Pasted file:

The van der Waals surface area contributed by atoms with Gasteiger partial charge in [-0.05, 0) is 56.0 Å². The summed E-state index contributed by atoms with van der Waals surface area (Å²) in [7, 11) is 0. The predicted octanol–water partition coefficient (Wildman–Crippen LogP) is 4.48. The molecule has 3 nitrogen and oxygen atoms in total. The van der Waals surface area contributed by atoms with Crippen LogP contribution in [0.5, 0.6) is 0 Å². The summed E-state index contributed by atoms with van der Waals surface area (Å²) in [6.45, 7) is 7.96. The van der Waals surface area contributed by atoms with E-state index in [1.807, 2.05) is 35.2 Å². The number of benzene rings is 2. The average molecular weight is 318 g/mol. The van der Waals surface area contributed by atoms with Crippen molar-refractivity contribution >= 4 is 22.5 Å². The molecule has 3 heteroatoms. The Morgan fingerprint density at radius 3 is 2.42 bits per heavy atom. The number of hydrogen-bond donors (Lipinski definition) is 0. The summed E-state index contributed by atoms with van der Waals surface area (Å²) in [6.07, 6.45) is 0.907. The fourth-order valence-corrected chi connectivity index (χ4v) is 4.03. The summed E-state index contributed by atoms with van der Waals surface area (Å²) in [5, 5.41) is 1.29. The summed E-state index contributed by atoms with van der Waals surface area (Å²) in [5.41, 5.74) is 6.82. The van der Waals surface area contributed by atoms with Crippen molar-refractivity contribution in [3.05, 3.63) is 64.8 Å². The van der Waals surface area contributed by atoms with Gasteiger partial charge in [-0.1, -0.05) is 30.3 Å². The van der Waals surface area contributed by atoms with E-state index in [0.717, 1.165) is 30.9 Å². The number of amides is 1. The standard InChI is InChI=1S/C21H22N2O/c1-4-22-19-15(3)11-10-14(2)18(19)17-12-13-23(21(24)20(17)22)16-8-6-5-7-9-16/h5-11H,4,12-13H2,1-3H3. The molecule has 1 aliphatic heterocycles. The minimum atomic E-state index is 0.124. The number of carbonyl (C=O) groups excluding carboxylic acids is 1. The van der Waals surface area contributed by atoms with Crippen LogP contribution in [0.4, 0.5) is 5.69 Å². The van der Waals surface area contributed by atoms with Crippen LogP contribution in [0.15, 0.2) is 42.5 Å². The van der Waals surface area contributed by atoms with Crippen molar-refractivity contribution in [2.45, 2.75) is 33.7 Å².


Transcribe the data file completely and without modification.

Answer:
The van der Waals surface area contributed by atoms with Gasteiger partial charge in [-0.05, 0) is 56.0 Å². The summed E-state index contributed by atoms with van der Waals surface area (Å²) in [7, 11) is 0. The predicted octanol–water partition coefficient (Wildman–Crippen LogP) is 4.48. The molecule has 3 nitrogen and oxygen atoms in total. The van der Waals surface area contributed by atoms with Crippen LogP contribution in [0.5, 0.6) is 0 Å². The summed E-state index contributed by atoms with van der Waals surface area (Å²) in [6.45, 7) is 7.96. The van der Waals surface area contributed by atoms with E-state index in [1.807, 2.05) is 35.2 Å². The number of benzene rings is 2. The average molecular weight is 318 g/mol. The van der Waals surface area contributed by atoms with Crippen molar-refractivity contribution >= 4 is 22.5 Å². The molecule has 3 heteroatoms. The Morgan fingerprint density at radius 3 is 2.42 bits per heavy atom. The number of hydrogen-bond donors (Lipinski definition) is 0. The summed E-state index contributed by atoms with van der Waals surface area (Å²) in [6.07, 6.45) is 0.907. The fourth-order valence-corrected chi connectivity index (χ4v) is 4.03. The summed E-state index contributed by atoms with van der Waals surface area (Å²) in [5, 5.41) is 1.29. The summed E-state index contributed by atoms with van der Waals surface area (Å²) in [5.41, 5.74) is 6.82. The van der Waals surface area contributed by atoms with Crippen molar-refractivity contribution in [3.05, 3.63) is 64.8 Å². The van der Waals surface area contributed by atoms with Gasteiger partial charge in [-0.1, -0.05) is 30.3 Å². The van der Waals surface area contributed by atoms with E-state index in [0.717, 1.165) is 30.9 Å². The number of amides is 1. The standard InChI is InChI=1S/C21H22N2O/c1-4-22-19-15(3)11-10-14(2)18(19)17-12-13-23(21(24)20(17)22)16-8-6-5-7-9-16/h5-11H,4,12-13H2,1-3H3. The molecule has 1 aliphatic heterocycles. The minimum atomic E-state index is 0.124. The number of carbonyl (C=O) groups excluding carboxylic acids is 1. The van der Waals surface area contributed by atoms with Crippen LogP contribution in [0.4, 0.5) is 5.69 Å². The van der Waals surface area contributed by atoms with Crippen LogP contribution in [0.15, 0.2) is 42.5 Å². The van der Waals surface area contributed by atoms with Crippen molar-refractivity contribution in [2.45, 2.75) is 33.7 Å².